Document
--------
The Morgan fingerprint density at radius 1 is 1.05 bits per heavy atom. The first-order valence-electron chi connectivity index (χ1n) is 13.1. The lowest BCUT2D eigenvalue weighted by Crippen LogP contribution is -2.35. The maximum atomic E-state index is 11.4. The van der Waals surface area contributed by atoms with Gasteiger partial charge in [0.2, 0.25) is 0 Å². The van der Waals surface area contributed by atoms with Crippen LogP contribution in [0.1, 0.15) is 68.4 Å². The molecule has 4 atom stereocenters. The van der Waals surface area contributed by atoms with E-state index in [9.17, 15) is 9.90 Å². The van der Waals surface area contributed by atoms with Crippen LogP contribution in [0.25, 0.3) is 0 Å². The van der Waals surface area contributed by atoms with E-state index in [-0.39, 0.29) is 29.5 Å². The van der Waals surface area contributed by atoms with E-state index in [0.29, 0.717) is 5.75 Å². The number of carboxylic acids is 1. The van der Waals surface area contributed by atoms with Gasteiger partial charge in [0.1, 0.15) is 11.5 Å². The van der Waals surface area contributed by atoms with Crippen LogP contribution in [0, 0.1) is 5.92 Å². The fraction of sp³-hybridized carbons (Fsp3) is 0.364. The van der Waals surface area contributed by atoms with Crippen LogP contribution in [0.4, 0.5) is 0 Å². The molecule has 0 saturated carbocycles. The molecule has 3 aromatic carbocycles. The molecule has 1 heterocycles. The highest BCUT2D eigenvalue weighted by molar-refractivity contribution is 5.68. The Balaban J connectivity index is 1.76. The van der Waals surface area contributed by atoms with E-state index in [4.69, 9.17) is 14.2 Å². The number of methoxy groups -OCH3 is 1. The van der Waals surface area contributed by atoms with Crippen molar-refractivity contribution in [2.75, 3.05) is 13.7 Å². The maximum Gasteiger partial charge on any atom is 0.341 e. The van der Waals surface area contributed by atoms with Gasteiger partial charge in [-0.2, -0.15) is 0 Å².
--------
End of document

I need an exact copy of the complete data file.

The Morgan fingerprint density at radius 1 is 1.05 bits per heavy atom. The first-order valence-electron chi connectivity index (χ1n) is 13.1. The lowest BCUT2D eigenvalue weighted by Crippen LogP contribution is -2.35. The maximum atomic E-state index is 11.4. The van der Waals surface area contributed by atoms with Gasteiger partial charge in [0.2, 0.25) is 0 Å². The van der Waals surface area contributed by atoms with Crippen LogP contribution in [0.1, 0.15) is 68.4 Å². The molecule has 4 atom stereocenters. The van der Waals surface area contributed by atoms with E-state index in [9.17, 15) is 9.90 Å². The van der Waals surface area contributed by atoms with Crippen LogP contribution in [0.25, 0.3) is 0 Å². The van der Waals surface area contributed by atoms with E-state index in [-0.39, 0.29) is 29.5 Å². The van der Waals surface area contributed by atoms with E-state index in [0.29, 0.717) is 5.75 Å². The number of carboxylic acids is 1. The van der Waals surface area contributed by atoms with Gasteiger partial charge in [0.1, 0.15) is 11.5 Å². The van der Waals surface area contributed by atoms with Crippen LogP contribution in [0, 0.1) is 5.92 Å². The fraction of sp³-hybridized carbons (Fsp3) is 0.364. The van der Waals surface area contributed by atoms with Crippen LogP contribution in [0.4, 0.5) is 0 Å². The molecule has 0 saturated carbocycles. The molecule has 3 aromatic carbocycles. The molecule has 1 heterocycles. The highest BCUT2D eigenvalue weighted by molar-refractivity contribution is 5.68. The Balaban J connectivity index is 1.76. The van der Waals surface area contributed by atoms with E-state index in [4.69, 9.17) is 14.2 Å². The number of methoxy groups -OCH3 is 1. The van der Waals surface area contributed by atoms with Crippen molar-refractivity contribution in [2.75, 3.05) is 13.7 Å². The maximum Gasteiger partial charge on any atom is 0.341 e. The van der Waals surface area contributed by atoms with Gasteiger partial charge in [-0.2, -0.15) is 0 Å².